|Publication number||US6746425 B1|
|Application number||US 09/523,817|
|Publication date||8 Jun 2004|
|Filing date||13 Mar 2000|
|Priority date||14 Jun 1996|
|Also published as||US7927443, US8430846, US8734389, US8864704, US9339627, US20040082965, US20040109964, US20070059466, US20070093865, US20110120629, US20120101435, US20130087264, US20130255866, US20160250454|
|Publication number||09523817, 523817, US 6746425 B1, US 6746425B1, US-B1-6746425, US6746425 B1, US6746425B1|
|Inventors||James P. Beckham|
|Original Assignee||Futuremed Interventional|
|Export Citation||BiBTeX, EndNote, RefMan|
|Patent Citations (11), Referenced by (123), Classifications (43), Legal Events (5)|
|External Links: USPTO, USPTO Assignment, Espacenet|
This application is a continuation-in-part of U.S. application Ser. No. 08/873,413, filed Jun. 12, 1997, which claims the benefit of U.S. Provisional application Serial No. 60/019,931, filed Jun. 14, 1996.
This invention relates to the field of balloons that are useful in angioplasty and other medical uses.
Catheters having inflatable balloon attachments have been used for reaching small areas of the body for medical treatments, such as in coronary angioplasty and the like. Balloons are exposed to large amounts of pressure. Additionally, the profile of balloons must be small in order to be introduced into blood vessels and other small areas of the body. Therefore, materials with high strength relative to film thickness are chosen. An example of these materials is PET (polyethylene terephthalate), which is useful for providing a non-compliant, high-pressure device. Unfortunately, PET and other materials with high strength-to-film thickness ratios tend to be scratch- and puncture-sensitive. Polymers that tend to be less sensitive, such as polyethylene, nylon, and urethane are compliant and, at the same film thickness as the non-compliant PET, do not provide the strength required to withstand the pressure used for transit in a blood vessel and expansion to open an occluded vessel. Non-compliance, or the ability not to expand beyond a predetermined size on pressure and to maintain substantially a profile, is a desired characteristic for balloons so as not to rupture or dissect the vessel as the balloon expands. Further difficulties often arise in guiding a balloon catheter into a desired location in a patient due to the friction between the apparatus and the vessel through which the apparatus passes. The result of this friction is failure of the balloon due to abrasion and puncture during handling and use and also from over-inflation.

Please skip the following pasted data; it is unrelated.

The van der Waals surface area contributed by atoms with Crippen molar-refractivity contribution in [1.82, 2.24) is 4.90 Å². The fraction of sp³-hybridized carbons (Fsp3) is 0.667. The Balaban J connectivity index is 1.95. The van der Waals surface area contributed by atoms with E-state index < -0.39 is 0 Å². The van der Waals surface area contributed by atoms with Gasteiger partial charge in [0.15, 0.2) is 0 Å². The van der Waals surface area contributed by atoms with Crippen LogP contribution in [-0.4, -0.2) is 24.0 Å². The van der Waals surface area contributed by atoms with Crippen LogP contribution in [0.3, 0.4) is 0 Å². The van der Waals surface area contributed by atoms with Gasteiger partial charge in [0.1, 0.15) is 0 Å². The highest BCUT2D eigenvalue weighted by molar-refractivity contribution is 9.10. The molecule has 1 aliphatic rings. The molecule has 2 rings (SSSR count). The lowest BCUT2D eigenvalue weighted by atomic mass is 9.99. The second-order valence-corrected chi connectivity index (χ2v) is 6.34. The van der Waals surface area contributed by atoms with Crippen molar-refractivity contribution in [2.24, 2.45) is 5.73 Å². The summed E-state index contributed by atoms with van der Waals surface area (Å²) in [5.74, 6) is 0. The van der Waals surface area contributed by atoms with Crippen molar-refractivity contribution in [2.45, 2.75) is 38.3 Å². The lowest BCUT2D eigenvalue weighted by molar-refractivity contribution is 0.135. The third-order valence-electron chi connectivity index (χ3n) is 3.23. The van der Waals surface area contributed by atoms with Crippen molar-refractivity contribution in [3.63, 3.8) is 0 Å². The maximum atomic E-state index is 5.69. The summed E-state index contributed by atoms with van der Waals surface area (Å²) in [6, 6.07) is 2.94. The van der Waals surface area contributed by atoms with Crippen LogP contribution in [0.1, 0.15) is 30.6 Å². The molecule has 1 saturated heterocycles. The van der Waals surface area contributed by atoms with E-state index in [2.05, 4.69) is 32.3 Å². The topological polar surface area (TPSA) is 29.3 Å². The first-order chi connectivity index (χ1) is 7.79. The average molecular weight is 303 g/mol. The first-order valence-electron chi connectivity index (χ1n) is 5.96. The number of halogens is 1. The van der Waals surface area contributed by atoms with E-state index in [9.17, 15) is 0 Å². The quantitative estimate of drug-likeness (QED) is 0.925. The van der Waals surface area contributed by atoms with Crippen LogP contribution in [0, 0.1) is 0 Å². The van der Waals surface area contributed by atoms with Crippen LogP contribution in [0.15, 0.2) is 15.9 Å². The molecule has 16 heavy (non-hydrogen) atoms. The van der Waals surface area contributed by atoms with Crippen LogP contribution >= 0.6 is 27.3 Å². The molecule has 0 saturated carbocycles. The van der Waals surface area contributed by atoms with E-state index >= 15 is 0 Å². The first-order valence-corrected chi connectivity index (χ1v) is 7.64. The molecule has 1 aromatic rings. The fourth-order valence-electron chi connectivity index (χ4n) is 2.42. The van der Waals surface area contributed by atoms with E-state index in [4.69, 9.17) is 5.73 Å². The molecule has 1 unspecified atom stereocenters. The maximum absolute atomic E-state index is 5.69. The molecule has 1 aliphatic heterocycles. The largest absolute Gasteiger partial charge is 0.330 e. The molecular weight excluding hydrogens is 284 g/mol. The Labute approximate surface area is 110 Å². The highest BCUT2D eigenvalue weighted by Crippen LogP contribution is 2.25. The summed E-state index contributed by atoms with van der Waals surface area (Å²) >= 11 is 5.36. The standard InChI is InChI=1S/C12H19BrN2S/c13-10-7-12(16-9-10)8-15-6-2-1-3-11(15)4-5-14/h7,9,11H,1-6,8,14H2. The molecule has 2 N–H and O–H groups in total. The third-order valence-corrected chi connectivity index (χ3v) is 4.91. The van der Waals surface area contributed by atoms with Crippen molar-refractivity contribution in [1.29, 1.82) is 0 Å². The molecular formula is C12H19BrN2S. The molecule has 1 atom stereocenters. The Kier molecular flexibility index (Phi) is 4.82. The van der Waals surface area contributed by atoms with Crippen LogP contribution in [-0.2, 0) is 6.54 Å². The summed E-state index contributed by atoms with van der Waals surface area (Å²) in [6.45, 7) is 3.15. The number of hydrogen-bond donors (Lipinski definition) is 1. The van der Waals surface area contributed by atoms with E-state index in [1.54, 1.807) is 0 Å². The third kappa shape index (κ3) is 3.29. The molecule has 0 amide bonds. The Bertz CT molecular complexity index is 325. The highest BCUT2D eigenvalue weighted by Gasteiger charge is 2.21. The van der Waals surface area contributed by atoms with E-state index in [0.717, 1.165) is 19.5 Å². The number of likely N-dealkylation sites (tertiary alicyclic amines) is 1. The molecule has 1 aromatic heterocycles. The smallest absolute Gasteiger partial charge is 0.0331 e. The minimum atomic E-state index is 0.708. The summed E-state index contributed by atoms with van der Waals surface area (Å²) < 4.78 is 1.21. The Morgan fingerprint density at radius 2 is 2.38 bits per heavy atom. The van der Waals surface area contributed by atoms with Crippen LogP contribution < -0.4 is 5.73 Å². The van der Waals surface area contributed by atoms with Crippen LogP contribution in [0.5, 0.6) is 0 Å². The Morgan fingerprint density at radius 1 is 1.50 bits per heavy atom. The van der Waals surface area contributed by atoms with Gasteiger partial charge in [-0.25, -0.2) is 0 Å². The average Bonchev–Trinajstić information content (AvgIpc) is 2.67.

The present invention is directed to a non-compliant medical balloon suitable for angioplasty and other medical procedures and which integrally includes very thin inelastic fibers having high tensile strength, and methods for manufacturing the balloon. The fiber-reinforced balloons of the present invention meet the requirements of medical balloons by providing superior burst strength; superior abrasion-, cut- and puncture-resistance; and superior structural integrity.
More particularly, the invention is directed to a fiber-reinforced medical balloon having a long axis, wherein the balloon comprises an inner polymeric wall capable of sustaining pressure when inflated or expanded and a fiber/polymeric matrix outer wall surrounding and reinforcing the inner polymeric wall. The fiber/polymeric matrix outer wall is formed from at least two layers of fibers and a polymer layer. The fibers of the first fiber layer are substantially equal in length to the length of the long axis of the balloon and run along the length of the long axis. By “substantially equal in length” is meant that the fiber is at least 75% as long as the length of the long axis of the balloon, and preferably is at least 90% as long. The fiber of the second fiber layer runs radially around the circumference of the long axis of the balloon substantially over the entire length of the long axis. By “substantially over the entire length” is meant that the fiber runs along at least the center 75% of the length of the long axis of the balloon, and preferably runs along at least 90% of the length. The fiber of the second fiber layer is substantially perpendicular to the fibers of the first fiber layer. By “substantially perpendicular to” is meant that the fiber of the second fiber layer can be up to about 10 degrees from the perpendicular.
The invention is further directed to processes for manufacturing a non-compliant medical balloon. In one embodiment, a thin layer of a polymeric solution is applied onto a mandrel, the mandrel having the shape of a medical balloon and being removable from the finished product. High-strength inelastic fibers are applied to the thin layer of polymer, with a first fiber layer having fibers running substantially along the length of the long axis of the balloon and a second fiber layer having fiber running radially around the circumference of the long axis substantially over the entire length of the long axis. The fibers are then coated with a thin layer of a polymeric solution to form a fiber/polymeric matrix. The polymers are cured and the mandrel is removed to give the fiber-reinforced medical balloon.